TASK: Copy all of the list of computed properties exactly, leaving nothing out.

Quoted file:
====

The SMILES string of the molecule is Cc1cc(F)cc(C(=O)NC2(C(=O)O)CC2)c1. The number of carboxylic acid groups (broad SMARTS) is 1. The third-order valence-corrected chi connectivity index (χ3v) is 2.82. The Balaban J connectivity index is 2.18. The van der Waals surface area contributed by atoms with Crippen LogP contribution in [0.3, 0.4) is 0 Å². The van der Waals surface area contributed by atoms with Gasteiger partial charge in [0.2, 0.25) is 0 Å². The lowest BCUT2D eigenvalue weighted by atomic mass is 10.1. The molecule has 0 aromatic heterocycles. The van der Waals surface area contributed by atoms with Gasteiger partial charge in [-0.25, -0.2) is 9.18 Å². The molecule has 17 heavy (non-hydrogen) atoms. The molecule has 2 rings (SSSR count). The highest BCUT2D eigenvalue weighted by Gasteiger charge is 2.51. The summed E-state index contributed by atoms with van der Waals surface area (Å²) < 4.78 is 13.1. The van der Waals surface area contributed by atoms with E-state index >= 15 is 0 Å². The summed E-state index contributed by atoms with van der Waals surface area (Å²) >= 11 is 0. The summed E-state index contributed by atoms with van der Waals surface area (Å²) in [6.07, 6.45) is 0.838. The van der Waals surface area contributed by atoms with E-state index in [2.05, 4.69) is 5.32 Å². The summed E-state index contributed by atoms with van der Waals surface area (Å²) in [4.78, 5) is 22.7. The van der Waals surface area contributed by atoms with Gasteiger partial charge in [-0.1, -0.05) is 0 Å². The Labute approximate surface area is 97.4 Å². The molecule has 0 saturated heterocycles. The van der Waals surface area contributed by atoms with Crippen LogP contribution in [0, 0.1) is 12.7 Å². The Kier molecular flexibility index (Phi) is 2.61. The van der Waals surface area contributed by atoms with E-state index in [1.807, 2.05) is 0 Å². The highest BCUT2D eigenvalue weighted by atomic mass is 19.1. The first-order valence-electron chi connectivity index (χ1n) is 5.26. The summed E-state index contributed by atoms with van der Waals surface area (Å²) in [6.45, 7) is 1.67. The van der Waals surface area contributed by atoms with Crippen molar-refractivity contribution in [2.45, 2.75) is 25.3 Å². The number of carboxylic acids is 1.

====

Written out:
The SMILES string of the molecule is Cc1cc(F)cc(C(=O)NC2(C(=O)O)CC2)c1. The number of carboxylic acid groups (broad SMARTS) is 1. The third-order valence-corrected chi connectivity index (χ3v) is 2.82. The Balaban J connectivity index is 2.18. The van der Waals surface area contributed by atoms with Crippen LogP contribution in [0.3, 0.4) is 0 Å². The van der Waals surface area contributed by atoms with Gasteiger partial charge in [0.2, 0.25) is 0 Å². The lowest BCUT2D eigenvalue weighted by atomic mass is 10.1. The molecule has 0 aromatic heterocycles. The van der Waals surface area contributed by atoms with Gasteiger partial charge in [-0.25, -0.2) is 9.18 Å². The molecule has 17 heavy (non-hydrogen) atoms. The molecule has 2 rings (SSSR count). The highest BCUT2D eigenvalue weighted by Gasteiger charge is 2.51. The summed E-state index contributed by atoms with van der Waals surface area (Å²) < 4.78 is 13.1. The van der Waals surface area contributed by atoms with E-state index >= 15 is 0 Å². The summed E-state index contributed by atoms with van der Waals surface area (Å²) >= 11 is 0. The summed E-state index contributed by atoms with van der Waals surface area (Å²) in [6.07, 6.45) is 0.838. The van der Waals surface area contributed by atoms with E-state index in [2.05, 4.69) is 5.32 Å². The summed E-state index contributed by atoms with van der Waals surface area (Å²) in [4.78, 5) is 22.7. The van der Waals surface area contributed by atoms with Gasteiger partial charge in [-0.1, -0.05) is 0 Å². The Labute approximate surface area is 97.4 Å². The molecule has 0 saturated heterocycles. The van der Waals surface area contributed by atoms with Crippen LogP contribution in [0, 0.1) is 12.7 Å². The Kier molecular flexibility index (Phi) is 2.61. The van der Waals surface area contributed by atoms with E-state index in [1.807, 2.05) is 0 Å². The highest BCUT2D eigenvalue weighted by atomic mass is 19.1. The first-order valence-electron chi connectivity index (χ1n) is 5.26. The summed E-state index contributed by atoms with van der Waals surface area (Å²) in [6.45, 7) is 1.67. The van der Waals surface area contributed by atoms with Crippen molar-refractivity contribution in [2.45, 2.75) is 25.3 Å². The number of carboxylic acids is 1.